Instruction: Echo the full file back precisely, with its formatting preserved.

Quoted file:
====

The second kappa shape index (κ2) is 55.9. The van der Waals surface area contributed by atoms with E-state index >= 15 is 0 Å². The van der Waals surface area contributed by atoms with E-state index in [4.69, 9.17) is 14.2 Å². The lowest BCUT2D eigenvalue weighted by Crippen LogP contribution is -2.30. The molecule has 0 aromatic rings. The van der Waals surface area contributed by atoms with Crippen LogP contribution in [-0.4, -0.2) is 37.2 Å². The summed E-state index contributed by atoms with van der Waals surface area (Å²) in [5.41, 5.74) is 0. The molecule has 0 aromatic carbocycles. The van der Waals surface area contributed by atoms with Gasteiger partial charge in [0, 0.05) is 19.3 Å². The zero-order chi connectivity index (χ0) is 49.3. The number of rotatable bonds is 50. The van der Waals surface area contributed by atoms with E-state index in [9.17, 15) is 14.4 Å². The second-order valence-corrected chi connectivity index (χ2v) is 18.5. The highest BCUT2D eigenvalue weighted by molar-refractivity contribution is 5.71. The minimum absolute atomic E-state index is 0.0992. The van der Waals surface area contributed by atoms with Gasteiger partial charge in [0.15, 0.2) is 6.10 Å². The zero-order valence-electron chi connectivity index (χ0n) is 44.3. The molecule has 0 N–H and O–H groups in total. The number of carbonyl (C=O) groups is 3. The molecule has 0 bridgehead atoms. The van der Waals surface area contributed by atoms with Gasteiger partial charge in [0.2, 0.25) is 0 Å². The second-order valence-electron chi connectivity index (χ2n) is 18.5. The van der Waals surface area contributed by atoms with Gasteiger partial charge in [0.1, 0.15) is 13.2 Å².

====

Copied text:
The second kappa shape index (κ2) is 55.9. The van der Waals surface area contributed by atoms with E-state index >= 15 is 0 Å². The van der Waals surface area contributed by atoms with E-state index in [4.69, 9.17) is 14.2 Å². The lowest BCUT2D eigenvalue weighted by Crippen LogP contribution is -2.30. The molecule has 0 aromatic rings. The van der Waals surface area contributed by atoms with Crippen LogP contribution in [-0.4, -0.2) is 37.2 Å². The summed E-state index contributed by atoms with van der Waals surface area (Å²) in [5.41, 5.74) is 0. The molecule has 0 aromatic carbocycles. The van der Waals surface area contributed by atoms with Gasteiger partial charge in [0, 0.05) is 19.3 Å². The zero-order chi connectivity index (χ0) is 49.3. The number of rotatable bonds is 50. The van der Waals surface area contributed by atoms with E-state index in [9.17, 15) is 14.4 Å². The second-order valence-corrected chi connectivity index (χ2v) is 18.5. The highest BCUT2D eigenvalue weighted by molar-refractivity contribution is 5.71. The minimum absolute atomic E-state index is 0.0992. The van der Waals surface area contributed by atoms with Gasteiger partial charge in [0.15, 0.2) is 6.10 Å². The zero-order valence-electron chi connectivity index (χ0n) is 44.3. The molecule has 0 N–H and O–H groups in total. The number of carbonyl (C=O) groups is 3. The molecule has 0 bridgehead atoms. The van der Waals surface area contributed by atoms with Gasteiger partial charge in [0.2, 0.25) is 0 Å². The second-order valence-electron chi connectivity index (χ2n) is 18.5. The van der Waals surface area contributed by atoms with Gasteiger partial charge in [0.1, 0.15) is 13.2 Å².